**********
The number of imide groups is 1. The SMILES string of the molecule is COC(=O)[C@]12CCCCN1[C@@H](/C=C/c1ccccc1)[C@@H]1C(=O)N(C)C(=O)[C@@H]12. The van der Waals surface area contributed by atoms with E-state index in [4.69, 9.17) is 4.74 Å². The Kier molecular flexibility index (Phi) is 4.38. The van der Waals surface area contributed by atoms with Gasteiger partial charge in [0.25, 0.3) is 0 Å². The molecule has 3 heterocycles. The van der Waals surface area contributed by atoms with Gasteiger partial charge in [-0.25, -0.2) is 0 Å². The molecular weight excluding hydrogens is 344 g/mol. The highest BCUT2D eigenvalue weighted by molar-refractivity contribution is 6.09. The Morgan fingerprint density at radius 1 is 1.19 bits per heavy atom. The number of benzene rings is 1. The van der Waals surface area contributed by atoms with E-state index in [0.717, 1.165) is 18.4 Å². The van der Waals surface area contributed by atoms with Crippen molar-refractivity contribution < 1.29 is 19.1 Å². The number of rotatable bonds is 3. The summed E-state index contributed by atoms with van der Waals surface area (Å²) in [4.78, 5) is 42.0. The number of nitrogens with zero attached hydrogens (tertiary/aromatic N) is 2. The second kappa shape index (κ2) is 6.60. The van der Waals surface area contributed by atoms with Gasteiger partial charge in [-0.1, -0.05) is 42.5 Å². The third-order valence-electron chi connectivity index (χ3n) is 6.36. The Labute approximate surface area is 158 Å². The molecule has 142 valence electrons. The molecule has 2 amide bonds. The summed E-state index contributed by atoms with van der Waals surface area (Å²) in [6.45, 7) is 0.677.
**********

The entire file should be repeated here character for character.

The number of imide groups is 1. The SMILES string of the molecule is COC(=O)[C@]12CCCCN1[C@@H](/C=C/c1ccccc1)[C@@H]1C(=O)N(C)C(=O)[C@@H]12. The van der Waals surface area contributed by atoms with E-state index in [4.69, 9.17) is 4.74 Å². The Kier molecular flexibility index (Phi) is 4.38. The van der Waals surface area contributed by atoms with Gasteiger partial charge in [0.25, 0.3) is 0 Å². The molecule has 3 heterocycles. The van der Waals surface area contributed by atoms with Gasteiger partial charge in [-0.25, -0.2) is 0 Å². The molecular weight excluding hydrogens is 344 g/mol. The highest BCUT2D eigenvalue weighted by molar-refractivity contribution is 6.09. The Morgan fingerprint density at radius 1 is 1.19 bits per heavy atom. The number of benzene rings is 1. The van der Waals surface area contributed by atoms with E-state index in [0.717, 1.165) is 18.4 Å². The van der Waals surface area contributed by atoms with Crippen molar-refractivity contribution < 1.29 is 19.1 Å². The number of rotatable bonds is 3. The summed E-state index contributed by atoms with van der Waals surface area (Å²) in [4.78, 5) is 42.0. The number of nitrogens with zero attached hydrogens (tertiary/aromatic N) is 2. The second kappa shape index (κ2) is 6.60. The van der Waals surface area contributed by atoms with Gasteiger partial charge in [-0.1, -0.05) is 42.5 Å². The third-order valence-electron chi connectivity index (χ3n) is 6.36. The Labute approximate surface area is 158 Å². The molecule has 142 valence electrons. The molecule has 2 amide bonds. The summed E-state index contributed by atoms with van der Waals surface area (Å²) in [6.45, 7) is 0.677.